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The Braun Campaign Drain/Honorable Choice



The Braun Campaign Drain

"I wish Carol all the luck in the world, but she's not anyone I would vote for," said Marty Faye. On June 17 Faye emceed a fund-raiser at the Sheraton for Carol Moseley Braun. A few days later Braun insulted his daughter.

"They were so close!" said Marty Faye. "I mean, they were Siamese twins. They worked together side by side. They traveled everywhere together."

Sydney Faye-Petrizzi is an emblem of the legions of white women who can't imagine not voting for Carol Braun. Faye-Petrizzi held the candidate's coat and purse when she swept into rooms and onto stages. She took endless notes, describing the crowds and scribbling down the best applause lines and logging whoever came up afterward and volunteered for what. To do this grunt work, she'd given up a fancy job at Mirabella magazine, but the campaign was so much more than a job--it was a cause. In the name of the cause she'd put up with almost anything, including the disdain of Braun's other traveling companion, the prickly campaign manager Kgosie Matthews.

"I told my daughter, if there's anything to do, I'll help," said Marty Faye, a legendary radio and TV personality who put in 37 years at the mike. "She said, 'Would you emcee the fund-raiser?' It was a lovely evening, even though it poured. Mayor Daley was there. Marlo Thomas was there. And Eppie Lederer. Carol just waxed poetically about Sydney--she was even a guest in my home the week before--and told me what a terrific job she'd done, how unselfishly she'd worked for her. Then all of a sudden, out of the blue . . . "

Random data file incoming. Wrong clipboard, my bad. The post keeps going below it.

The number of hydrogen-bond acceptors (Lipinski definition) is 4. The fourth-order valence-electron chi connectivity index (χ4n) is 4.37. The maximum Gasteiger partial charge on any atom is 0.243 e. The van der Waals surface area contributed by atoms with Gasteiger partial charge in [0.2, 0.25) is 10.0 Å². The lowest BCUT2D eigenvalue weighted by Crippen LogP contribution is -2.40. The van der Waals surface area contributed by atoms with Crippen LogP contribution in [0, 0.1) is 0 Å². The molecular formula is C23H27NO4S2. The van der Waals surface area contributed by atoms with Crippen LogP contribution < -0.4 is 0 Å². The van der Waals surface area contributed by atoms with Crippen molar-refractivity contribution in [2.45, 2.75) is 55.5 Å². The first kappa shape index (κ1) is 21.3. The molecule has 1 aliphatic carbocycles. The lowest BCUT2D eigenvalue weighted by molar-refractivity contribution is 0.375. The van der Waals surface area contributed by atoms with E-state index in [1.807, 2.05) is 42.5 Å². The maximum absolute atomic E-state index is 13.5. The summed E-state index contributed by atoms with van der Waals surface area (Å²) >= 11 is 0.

It burns him. "After all that working together, not to have faith in someone is just tacky," Faye told us. "I feel badly because I like Carol, but someone got in her ear and turned her head around. She's losing some very hardworking people."

On June 26 Michael Sneed ran an item about a memo that had been posted at Braun headquarters asking for ways to improve the campaign. Somebody wrote, fire the campaign manager. A "source close to Braun" told Sneed, "This guy could alienate Eleanor Roosevelt."

That evening Braun, who was in California trying to raise money, called Faye-Petrizzi back in Chicago. "She accused me of being a continuous leak, of trying to sabotage her campaign, and of disloyalty. This wasn't questioning. She accused me. Flat out. 'I know it's you. I know it's you.'"

Braun hung up, and Faye-Petrizzi felt sick. "I'd have taken a bullet for her," she says. Hot Type is in no position to swear that Faye-Petrizzi wasn't leaving notes in geranium plants on a nightly basis outside the doors of Sneed and Kathy O'Malley. But she categorically denies leaking Sneed the memo story. A political reporter we talked to said Faye-Petrizzi knew how to keep secrets, and her image inside the campaign was of a lady whose devotion to the candidate approached sycophancy.

Besides, says Faye-Petrizzi, for all her thundering Braun singled out only one leak--and it wasn't even Sneed's dump-Kgosie item. Braun accused Faye-Petrizzi of leaking the news that her dad was going to do the fund-raiser. Braun repeated this accusation to the press: "Braun said she didn't know about it beforehand," the Sun-Times reported a few days later.